Long and Dark, the Night Passes

The Saga of the Long, Dark Night

Elan after the cataracdt operations

Looking at you through shiny new lenses

There was a cataract forming in my left eye, I was told, long before I experienced any loss of visual acuity. It was my weaker eye. It always had been. I was not too concerned, not noticing any difference subjectively.

Perhaps if I had been proactive and did all the holistic things I did later, the long dark night would not have fallen as it did.

But the reality was, I just kept on with my normal routine until my eyesight was noticeably less sharp.It was then I began trying holistic approaches to eyesight improvement. I tried many ways of dealing with the challenge, some nutritional, some physical.

The way of eye movements did not convince me enough to give it a whole hearted try. I really got into  a serious daily regimen of several tinctures that worked for many people, but not for me. The advocate of that method said that if you were far down the slope of cataract growth, it would not work.

Finally, I conceded that I must do what other normal people do, get lens replacement for my eyes.  And, yes it was both. I was beginning to see through a glass darkly, even with my one good eye.

Many well meaning colleagues had been urging me to get this done. “Oh, it doesn’t take long, It isn’t painful. You’ll be able to see better right away. It’s a very routine procedure. Everything goes smoothly and easily.”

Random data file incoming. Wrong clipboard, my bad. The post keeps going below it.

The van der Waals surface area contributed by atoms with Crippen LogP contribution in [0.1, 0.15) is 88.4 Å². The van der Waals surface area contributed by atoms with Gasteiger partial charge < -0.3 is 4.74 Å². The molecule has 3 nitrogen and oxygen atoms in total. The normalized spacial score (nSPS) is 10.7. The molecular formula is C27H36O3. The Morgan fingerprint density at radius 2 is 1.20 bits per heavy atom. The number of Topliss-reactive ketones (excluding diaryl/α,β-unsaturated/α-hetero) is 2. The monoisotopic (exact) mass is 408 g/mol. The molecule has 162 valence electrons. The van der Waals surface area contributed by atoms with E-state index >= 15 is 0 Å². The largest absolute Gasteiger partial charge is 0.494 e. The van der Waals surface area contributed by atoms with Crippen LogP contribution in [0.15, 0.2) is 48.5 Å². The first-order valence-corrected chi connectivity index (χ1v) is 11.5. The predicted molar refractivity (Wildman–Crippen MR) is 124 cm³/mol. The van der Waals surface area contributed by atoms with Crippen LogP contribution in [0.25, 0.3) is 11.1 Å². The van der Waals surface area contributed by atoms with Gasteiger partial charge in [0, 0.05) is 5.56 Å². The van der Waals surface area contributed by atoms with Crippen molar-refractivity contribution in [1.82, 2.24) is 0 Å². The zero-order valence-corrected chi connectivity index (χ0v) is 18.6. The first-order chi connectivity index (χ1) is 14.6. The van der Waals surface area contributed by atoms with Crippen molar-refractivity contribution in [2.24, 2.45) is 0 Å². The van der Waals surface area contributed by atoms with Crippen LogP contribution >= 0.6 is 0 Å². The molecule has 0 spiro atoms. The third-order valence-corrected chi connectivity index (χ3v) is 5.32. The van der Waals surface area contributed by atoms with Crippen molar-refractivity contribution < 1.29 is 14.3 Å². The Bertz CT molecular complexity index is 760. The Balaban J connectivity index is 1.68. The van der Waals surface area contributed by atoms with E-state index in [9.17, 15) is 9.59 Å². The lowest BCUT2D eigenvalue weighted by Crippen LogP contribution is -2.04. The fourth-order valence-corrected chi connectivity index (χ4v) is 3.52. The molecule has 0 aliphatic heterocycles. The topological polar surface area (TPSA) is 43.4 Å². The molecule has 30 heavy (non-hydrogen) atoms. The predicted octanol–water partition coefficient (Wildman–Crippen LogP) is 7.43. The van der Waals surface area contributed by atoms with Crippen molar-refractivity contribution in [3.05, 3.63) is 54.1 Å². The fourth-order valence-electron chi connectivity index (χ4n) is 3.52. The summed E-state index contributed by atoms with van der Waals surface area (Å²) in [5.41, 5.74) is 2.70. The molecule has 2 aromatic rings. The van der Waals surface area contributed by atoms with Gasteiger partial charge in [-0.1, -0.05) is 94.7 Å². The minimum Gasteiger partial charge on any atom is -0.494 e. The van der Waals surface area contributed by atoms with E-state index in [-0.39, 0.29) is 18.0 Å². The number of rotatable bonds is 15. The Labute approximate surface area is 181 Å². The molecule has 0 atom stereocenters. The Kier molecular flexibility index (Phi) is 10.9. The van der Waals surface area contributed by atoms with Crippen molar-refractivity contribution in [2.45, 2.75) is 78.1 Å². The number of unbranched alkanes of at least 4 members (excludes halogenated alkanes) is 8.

It wasn’t fear of the operation that made me delay. It was hope of success from alternative means.

When I moved into the track of the operation, I found that the earliest time I could get was on my birthday. Not much of a party that day. I went to the eye surgery center in Sarasota that was associated with the eye center in Largo. That’s how the Humana program worked.

It was a moderately big deal, spanning an hour plus of prep, the operation itself, and a short time of recovery, bracketed by the van trip from Largo and back. Including travel time it was about five hours of endurance.

The procedure was not quite painful, but was uncomfortable and stressful. I was very glad when it was over. My vision improvement was delayed by the head cold I started the next day. By the time the cold finished a few days later, I could see better with the left eye than with the right.

After two weeks the eye doctor in Largo felt it was ok to go ahead to the next eye. That trip proved similar in endurance, but different in effect. At the end of the operation the surgeon put two sutures in my eye to hold the flap in my cornea closed. So the procedure proved to be a little more stressful than the first time with the addition of the sutures.

On the way back to Largo i broke a sweat sitting in the van. When I arrived at the eye clinic, I entertained myself by going straight to the rest room and throwing up. I managed to hold everything together until Alison drove me home, then I went for round two of the throwing.

The next several hours were spent in bed in the wounded spider asana, which comforts me when I feel really bad. It had been decades since I needed that position and I was gratified that it still had some ameliorative effect.

By the time the dark cloud of unpleasantness passed, Alison and Robert had gone to their respective gigs, teaching clay and playing trumpet, in the Dunedin Fine Arts Center and at the Dunedin Concert Band practice, in two adjacent buildings. They could not witness my cautious return to the world of people who drink nutritional beverages.

The choice for me was a half ounce of Dr Bragg’s Amino Acids with a half ounce of maple syrup in hot water. It helped restore some confidence in me that, yes, life would go on.